In the US, more than 1.8 million people are enrolled in graduate film and television programs.
These include film school, bachelor’s, and master’s degrees, and many graduate programs offer certificate programs.
In contrast, the UK has just 14 film schools, and only eight certificate programs in total.
A spokesperson for the Department of Education said that, because of the nature of our higher education system, we cannot provide specific guidance for individuals in the UK who have a degree in film, television, and related fields.
The spokesperson added that the Department would continue to encourage all people to pursue a graduate degree in the fields of film, video, music, theatre, and design.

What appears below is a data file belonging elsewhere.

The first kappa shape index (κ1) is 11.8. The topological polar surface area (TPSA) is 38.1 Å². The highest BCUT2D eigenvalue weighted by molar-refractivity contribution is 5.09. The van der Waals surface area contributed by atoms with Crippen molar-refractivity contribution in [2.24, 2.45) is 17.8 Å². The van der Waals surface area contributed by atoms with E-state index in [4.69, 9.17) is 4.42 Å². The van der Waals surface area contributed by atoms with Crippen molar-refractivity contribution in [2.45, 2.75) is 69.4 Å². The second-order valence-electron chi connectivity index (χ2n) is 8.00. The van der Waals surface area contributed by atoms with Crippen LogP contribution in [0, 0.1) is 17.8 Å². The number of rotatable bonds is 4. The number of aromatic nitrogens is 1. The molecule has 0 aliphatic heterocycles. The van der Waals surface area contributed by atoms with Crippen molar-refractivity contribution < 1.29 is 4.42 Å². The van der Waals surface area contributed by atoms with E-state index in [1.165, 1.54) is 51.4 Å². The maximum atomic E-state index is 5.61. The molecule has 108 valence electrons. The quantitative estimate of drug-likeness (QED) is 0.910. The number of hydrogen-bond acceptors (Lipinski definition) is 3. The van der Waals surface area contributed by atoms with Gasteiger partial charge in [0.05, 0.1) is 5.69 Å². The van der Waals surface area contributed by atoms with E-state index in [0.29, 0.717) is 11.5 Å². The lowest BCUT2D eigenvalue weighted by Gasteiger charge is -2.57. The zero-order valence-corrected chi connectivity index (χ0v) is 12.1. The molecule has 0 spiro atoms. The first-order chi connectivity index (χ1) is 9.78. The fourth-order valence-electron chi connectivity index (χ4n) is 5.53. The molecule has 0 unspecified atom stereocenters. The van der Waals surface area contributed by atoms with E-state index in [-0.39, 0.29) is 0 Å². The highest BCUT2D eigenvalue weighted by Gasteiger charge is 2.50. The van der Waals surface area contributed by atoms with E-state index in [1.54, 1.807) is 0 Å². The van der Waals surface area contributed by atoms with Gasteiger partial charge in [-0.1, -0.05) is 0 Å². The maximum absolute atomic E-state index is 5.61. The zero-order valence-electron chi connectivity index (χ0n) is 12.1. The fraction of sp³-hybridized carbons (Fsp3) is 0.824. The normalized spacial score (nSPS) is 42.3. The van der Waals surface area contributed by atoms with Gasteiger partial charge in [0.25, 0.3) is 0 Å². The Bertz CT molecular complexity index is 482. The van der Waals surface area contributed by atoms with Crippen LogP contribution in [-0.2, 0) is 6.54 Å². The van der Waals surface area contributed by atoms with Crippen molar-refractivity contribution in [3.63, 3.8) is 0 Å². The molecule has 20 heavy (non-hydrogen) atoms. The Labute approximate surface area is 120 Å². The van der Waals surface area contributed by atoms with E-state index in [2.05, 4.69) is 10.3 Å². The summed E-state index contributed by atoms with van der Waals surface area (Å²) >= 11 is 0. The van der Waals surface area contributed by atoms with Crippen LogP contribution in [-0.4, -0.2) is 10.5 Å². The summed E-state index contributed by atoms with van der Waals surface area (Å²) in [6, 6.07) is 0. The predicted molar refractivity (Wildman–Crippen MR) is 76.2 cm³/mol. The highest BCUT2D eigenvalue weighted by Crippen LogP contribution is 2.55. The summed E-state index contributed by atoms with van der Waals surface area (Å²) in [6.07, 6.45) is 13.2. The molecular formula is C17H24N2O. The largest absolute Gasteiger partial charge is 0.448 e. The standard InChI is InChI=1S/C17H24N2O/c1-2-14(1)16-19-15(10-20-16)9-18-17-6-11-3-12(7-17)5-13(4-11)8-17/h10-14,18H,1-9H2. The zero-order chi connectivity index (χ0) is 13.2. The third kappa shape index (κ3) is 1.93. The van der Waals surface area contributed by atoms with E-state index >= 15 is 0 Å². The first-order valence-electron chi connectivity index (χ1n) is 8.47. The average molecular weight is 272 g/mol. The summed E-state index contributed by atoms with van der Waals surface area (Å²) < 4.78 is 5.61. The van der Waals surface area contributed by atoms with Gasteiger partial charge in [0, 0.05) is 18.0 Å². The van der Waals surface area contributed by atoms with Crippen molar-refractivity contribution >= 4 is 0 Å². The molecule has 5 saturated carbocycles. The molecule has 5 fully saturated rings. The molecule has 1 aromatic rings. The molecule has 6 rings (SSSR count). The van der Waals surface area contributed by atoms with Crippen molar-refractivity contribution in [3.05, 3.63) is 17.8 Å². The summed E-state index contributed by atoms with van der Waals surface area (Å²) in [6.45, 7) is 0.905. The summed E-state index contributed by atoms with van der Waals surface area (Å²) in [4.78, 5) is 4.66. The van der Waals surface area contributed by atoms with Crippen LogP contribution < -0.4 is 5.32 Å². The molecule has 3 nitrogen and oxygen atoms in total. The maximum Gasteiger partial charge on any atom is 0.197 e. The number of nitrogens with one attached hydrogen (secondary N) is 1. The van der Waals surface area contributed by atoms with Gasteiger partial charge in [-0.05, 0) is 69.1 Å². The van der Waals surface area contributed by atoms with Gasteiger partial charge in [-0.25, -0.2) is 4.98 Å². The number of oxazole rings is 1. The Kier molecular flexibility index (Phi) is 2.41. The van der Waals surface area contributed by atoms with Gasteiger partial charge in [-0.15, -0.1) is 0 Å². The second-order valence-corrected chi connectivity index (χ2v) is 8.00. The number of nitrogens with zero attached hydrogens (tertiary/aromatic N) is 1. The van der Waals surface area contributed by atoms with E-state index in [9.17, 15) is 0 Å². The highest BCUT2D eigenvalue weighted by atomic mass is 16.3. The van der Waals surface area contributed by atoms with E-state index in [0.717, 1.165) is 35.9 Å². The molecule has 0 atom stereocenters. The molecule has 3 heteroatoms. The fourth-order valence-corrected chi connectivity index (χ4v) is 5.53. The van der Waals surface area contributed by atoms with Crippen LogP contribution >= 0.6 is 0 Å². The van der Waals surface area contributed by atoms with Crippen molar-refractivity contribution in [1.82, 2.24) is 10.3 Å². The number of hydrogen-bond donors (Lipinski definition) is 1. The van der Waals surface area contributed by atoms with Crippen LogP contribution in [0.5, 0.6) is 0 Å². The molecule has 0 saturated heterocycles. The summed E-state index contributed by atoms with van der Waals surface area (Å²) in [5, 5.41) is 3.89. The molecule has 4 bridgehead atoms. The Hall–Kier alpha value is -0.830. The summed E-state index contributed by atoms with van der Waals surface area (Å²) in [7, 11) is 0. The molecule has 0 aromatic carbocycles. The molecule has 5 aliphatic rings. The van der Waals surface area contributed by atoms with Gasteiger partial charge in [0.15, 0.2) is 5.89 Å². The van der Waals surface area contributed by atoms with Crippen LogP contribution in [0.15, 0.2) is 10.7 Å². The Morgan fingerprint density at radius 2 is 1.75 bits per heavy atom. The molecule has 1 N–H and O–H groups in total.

This year, the British Academy of Film and Television Arts (BAFTA) released a report that suggested that film education in the United Kingdom could make a difference to the quality of our film and TV content.
The BAFTA said that there were “major gaps in the skills and knowledge” required to produce high-quality content in the film industry.
It suggested that students need to have an understanding of the production process, a “strong commitment to the production of quality work”, and a “knowledge of the arts, culture, and the production environment”.
This is a very different attitude to the UK than the one that has been suggested by the BBC.
In an article for the BBC’s website, presenter Andrew Neil argued that it is “time for the UK to embrace film, in all its forms, as the art form that it truly is.”
He also suggested that the British film industry is “on the brink of a cultural renaissance.”
Neil said that the industry is currently “on a collision course with a new, more critical vision of what film can be” and that this is what will “change the way we view the world.”